We recently took my son to Disneyland for his 2nd birthday and we had so much fun. Still, I couldn't help but long for the days of Disney past. It's still one of my favorite places in the world, but is it still the happiest place on earth? That depends...
Growing up in Southern California, my family always had passes to Disneyland and we went all the time. One of my fondest memories with my mom is when she randomly picked me up early from kindergarten, on a Wednesday, and took me to Disneyland. To this day, I'd say my brother and I still know the park like the back of our hands.
These days, Disneyland is notorious for its long lines, expensive tickets, and overpriced food. And now I'm going to sound like a grandma...when we were kids...
There were always long lines at Disneyland, but not as long as they are now and the crowd certainly wasn't as insane as it is these days. On our recent trip there, we went on a Wednesday, thinking the middle of the week would be lighter, but it was uncomfortably crowded. We definitely masked-up, especially when we were in crowds and packed lines...which was most of the time. That being said, I thought we were ahead of the spring break crowd, but I later learned some parts of the country have spring break early. So, if you're planning a trip to Disneyland, I would avoid the entire month of March if possible! Or at least, brace yourself for the crowd.
I don't remember how much passes were when I was a kid. I know when I was my son's age, my dad said that annual passes were $100, which was a lot of money back then. But these days, a single day ticket costs more than that. And my mom and I booked the recent SoCal pass that was released, which gives you 3 days at the park for $67/day and you can go anytime during a certain time period. I was so excited for that, and then I remembered that in high school, a single day's ticket cost $50. And we thought that was getting expensive at that time.
Probably the most painful reminder of inflation is the fact that churros cost $5 a pop now. When I was at Disneyland a couple of years ago, it hadn't quite reached $5, but I knew it would. And I remember thinking that I can't imagine them costing more than $5. Surely, there's gotta be a cap on how much you can charge for a churro? Or will we always have the mindset..."When in Disneyland...?"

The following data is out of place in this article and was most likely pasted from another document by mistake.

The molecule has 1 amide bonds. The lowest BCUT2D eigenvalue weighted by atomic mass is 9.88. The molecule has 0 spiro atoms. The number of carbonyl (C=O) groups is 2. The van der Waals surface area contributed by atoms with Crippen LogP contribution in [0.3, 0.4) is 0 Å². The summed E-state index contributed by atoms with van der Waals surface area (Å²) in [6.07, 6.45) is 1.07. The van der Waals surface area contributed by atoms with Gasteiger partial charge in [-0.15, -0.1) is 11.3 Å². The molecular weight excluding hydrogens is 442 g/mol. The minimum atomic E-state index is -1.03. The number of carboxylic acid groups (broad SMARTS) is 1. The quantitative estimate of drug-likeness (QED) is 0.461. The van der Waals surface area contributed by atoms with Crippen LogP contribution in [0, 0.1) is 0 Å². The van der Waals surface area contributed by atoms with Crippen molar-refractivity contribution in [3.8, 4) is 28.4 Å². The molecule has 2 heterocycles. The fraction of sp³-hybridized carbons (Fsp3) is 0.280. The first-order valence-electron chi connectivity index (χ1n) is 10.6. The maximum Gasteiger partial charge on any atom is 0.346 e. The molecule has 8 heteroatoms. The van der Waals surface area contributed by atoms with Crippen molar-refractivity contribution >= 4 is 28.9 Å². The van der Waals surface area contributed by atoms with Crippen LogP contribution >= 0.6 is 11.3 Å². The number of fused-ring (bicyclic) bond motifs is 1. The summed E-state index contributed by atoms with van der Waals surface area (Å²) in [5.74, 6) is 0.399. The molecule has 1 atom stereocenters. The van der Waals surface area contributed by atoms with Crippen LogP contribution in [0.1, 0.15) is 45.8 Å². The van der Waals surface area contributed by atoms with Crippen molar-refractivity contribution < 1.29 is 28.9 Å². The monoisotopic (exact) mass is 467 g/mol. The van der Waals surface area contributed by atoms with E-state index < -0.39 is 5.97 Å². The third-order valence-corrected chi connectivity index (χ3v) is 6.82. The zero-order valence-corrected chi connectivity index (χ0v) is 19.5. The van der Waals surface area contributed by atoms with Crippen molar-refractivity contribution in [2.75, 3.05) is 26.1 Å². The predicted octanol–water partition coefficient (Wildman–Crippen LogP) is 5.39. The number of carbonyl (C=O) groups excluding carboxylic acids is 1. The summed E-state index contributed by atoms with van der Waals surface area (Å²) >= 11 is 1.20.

We rarely ate Disneyland food as kids--we always packed our own food and enjoyed some of the snacks there like churros, ginormous turkey legs, and giant pickles. So, I can't speak from personal experience about the food at Disneyland, but I've been told the food is not as good as it used to be either. A friend told me that at least in the past, even though food was expensive, it was at least good so you felt like you were getting your money's worth. When I have had meals at Disneyland as an adult, I've never been super impressed. So, I've always felt like we were overpaying for mediocre food.
That being said, Disneyland does have some tasty items--you just have to know what they are and where to find them. For example, I quite enjoy their corn dogs. Is it worth $10 a pop? Probably not, but at least it's good. In my opinion, if you're able to, pack your own lunch and snacks, and enjoy a few treats at Disneyland.
With all that said, is the magic all gone? Not entirely. Once you get through the lines and crowds, that is. You can wait anywhere form 30 to 60 minutes, maybe longer for some rides, and all for 60 seconds of magic, give or take. For some people that may not seem worth it. But I will always find it magical. Entering Disneyland will always bring a smile to my face. Sailing over starry London on Peter Pan will always be wondrous. Riding the boat through It's a Small World will always make my heart feel warm and happy. Space Mountain will always be thrilling. Seeing the marching band parade down Main Street or play in front of the castle will always be joyous.
Of course, I'll miss when we used to be able to go on all the rides in one day, and even hit some rides more than once, plus watch a parade during the day. There was even a time that staffers would randomly give you a laminated blue pass to let you get back on the ride without waiting in line. We were always lucky, and I think it's because they'd see my mom toting two to three kids by herself, so we'd ride Splash Mountain two to three times in a row thanks to those passes. That's some of the magic I miss.
I realize that a lot of the magic is probably in the nostalgia for me. It's a place that fills so much of my childhood memories. At the same time, I'll always be amazed by the imagination that goes into every detail at Disneyland. And that's the real magic.
Are you still a fan of Disneyland? What's your favorite thing about the happiest place on earth?